With the housing market on the mend, Bloomberg reports that a consolidation phase may be looming. Having amassed foreclosures in bulk at the start of the housing crisis, large Wall Street-backed corporations are now on the lookout for smaller property management companies ready to sell.
According to Bloomberg, more than 200,000 homes have been bought by institutional investors since the housing crash, but many of these investors have slowly reduced their foreclosure acquisitions as the market has recovered, instead focusing efforts on managing their properties efficiently.
Larger companies, such as Blackstone, Colony and American Homes 4 Rent, are finding alternative strategies to thrive, namely buying mid-grade real estate investment firms that are seeking a cash-out and exit from the industry.
As an example, Bloomberg reports that American Homes 4 Rent recently purchased the smaller company Beazer for about $263 million in debt and stock.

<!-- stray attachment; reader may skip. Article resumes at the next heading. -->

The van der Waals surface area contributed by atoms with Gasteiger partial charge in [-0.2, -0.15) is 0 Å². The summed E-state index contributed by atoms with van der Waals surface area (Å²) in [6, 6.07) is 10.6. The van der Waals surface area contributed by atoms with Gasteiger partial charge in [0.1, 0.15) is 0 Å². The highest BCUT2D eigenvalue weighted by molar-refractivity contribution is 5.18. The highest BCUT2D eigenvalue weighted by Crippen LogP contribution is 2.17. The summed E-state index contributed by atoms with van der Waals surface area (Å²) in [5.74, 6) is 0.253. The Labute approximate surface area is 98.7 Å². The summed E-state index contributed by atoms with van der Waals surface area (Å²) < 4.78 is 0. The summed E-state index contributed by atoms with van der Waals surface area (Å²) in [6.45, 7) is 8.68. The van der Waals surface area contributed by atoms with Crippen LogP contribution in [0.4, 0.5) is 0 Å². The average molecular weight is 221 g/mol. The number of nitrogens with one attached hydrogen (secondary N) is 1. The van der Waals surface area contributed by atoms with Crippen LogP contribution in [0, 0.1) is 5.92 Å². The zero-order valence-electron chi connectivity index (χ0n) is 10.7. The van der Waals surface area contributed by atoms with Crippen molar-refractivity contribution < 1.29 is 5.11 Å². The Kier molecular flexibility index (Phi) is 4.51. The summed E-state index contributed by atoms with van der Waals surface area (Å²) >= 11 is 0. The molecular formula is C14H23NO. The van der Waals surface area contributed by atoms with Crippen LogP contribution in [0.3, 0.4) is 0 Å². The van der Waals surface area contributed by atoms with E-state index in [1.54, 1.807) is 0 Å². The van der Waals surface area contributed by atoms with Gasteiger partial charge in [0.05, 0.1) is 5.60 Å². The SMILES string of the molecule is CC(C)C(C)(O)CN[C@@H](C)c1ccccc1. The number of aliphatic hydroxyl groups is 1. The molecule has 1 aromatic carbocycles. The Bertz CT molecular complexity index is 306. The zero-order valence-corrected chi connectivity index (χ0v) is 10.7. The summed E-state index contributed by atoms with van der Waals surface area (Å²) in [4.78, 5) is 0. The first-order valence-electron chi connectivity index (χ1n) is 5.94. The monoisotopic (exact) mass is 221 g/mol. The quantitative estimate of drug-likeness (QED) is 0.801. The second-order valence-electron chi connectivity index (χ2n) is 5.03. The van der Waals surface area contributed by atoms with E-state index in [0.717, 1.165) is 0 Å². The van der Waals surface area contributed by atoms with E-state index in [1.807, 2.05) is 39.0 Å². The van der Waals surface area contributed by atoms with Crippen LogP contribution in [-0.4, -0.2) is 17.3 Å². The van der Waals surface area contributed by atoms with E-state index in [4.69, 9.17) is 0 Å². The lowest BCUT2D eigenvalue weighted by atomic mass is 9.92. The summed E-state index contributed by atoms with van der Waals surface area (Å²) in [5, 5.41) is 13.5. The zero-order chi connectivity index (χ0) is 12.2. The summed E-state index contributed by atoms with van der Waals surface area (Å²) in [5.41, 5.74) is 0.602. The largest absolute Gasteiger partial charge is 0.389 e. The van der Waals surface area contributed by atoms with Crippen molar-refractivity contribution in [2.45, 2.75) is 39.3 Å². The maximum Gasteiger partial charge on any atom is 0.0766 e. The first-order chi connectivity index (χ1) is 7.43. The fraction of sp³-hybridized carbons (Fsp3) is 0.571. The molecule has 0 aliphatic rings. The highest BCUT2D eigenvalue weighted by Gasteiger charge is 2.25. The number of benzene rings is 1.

The rental industry looks healthy as a whole however, with a U.S. home ownership rate of 64.8 percent, a nearly 20-year-low, according to the Census Bureau. This low ownership rate means that millions of Americans are renting or looking to rent, which explains the nearly 14 million rental homes currently in use across the country.
We will all have to keep an eye on this trend to see how these changes in market conditions affect not just real estate investment institutions, but also smaller residential investors. We expect the big guys to focus mainly on the tier right below them, but with over 5,000 investors in the country owning 26-100 homes, these institutions will be ignoring a lot of potential targets.